For a bioinformatician, nothing matches the speed and efficacy of the command line once you are used to it. The point and click interface of many tools simply don’t cut it when it comes to the power and flexibility of command lines and shell scripts. More importantly, scripts can be combined with other scripts, put in version control and adapted to work with other systems.
As Matt Might says, “The continued dominance of the command line among experts is a testament to the power of linguistic abstraction: when it comes to computing, a word is worth a thousand pictures.”
So I tried to see what are the most common commands I use on the command line. So with a first pass using the command
farhat@heracles:~$ cut -f1 -d' ' .bash_history |sort |uniq -c|sort -n|tail -20 13 mv 13 paste 14 bg 15 history|grep 17 wc 18 ~/software/bwa-0.7.5a/bwa 20 samtools 23 bedtools 28 less 32 scp 38 vi 42 rm 49 head 49 sudo 54 tail 66 screen 106 top 112 cat 397 cd 587 ls
Not surprisingly, ls and cd are there are lot. As is screen, that probably means a number of commands are missed from this list. samtools comes less freuqently than bedtools and that may be because samtools is often a part of pipelines and that will make it appear less frequently than it is used. So let’s correct for that:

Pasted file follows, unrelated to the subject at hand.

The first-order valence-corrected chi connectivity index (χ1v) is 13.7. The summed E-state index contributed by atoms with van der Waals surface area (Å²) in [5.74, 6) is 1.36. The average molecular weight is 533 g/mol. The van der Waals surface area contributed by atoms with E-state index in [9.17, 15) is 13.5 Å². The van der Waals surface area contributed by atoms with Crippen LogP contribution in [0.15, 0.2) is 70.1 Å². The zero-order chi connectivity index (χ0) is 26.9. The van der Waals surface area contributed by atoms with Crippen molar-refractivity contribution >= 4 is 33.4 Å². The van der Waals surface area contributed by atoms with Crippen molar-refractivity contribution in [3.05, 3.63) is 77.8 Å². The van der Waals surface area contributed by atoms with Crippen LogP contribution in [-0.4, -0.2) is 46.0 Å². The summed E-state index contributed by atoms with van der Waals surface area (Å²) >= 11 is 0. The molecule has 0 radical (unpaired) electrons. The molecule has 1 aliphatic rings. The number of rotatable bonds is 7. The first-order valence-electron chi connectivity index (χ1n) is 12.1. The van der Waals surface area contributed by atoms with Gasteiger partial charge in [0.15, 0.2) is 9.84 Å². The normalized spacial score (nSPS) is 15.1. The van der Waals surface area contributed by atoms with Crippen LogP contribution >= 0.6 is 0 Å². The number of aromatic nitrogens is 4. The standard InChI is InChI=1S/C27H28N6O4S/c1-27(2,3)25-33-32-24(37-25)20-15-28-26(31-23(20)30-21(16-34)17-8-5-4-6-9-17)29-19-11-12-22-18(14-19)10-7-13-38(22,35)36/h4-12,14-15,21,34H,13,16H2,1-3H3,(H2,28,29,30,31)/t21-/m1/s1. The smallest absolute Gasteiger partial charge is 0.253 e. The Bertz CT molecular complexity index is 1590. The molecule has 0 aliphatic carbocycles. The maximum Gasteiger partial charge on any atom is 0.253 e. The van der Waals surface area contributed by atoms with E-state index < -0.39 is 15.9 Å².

farhat@heracles:~$ sed 's/|/\n/g' .bash_history| sed 's/^ //' | cut -f1 -d' ' |sort |uniq -c|sort -n|tail -20 14 bg 18 ~/software/bwa-0.7.5a/bwa 23 bedtools 23 history 32 scp 38 vi 39 samtools 41 wc 42 rm 49 sudo 66 screen 67 gawk 67 tail 79 grep 84 less 106 top 111 head 115 cat 397 cd 587 ls
With that change we see that samtools does go much farther ahead than bedtools. This also indicates which commands are ripe for optimization. Even a few keystrokes saved on the most frequently used commands can save a fair bit of time.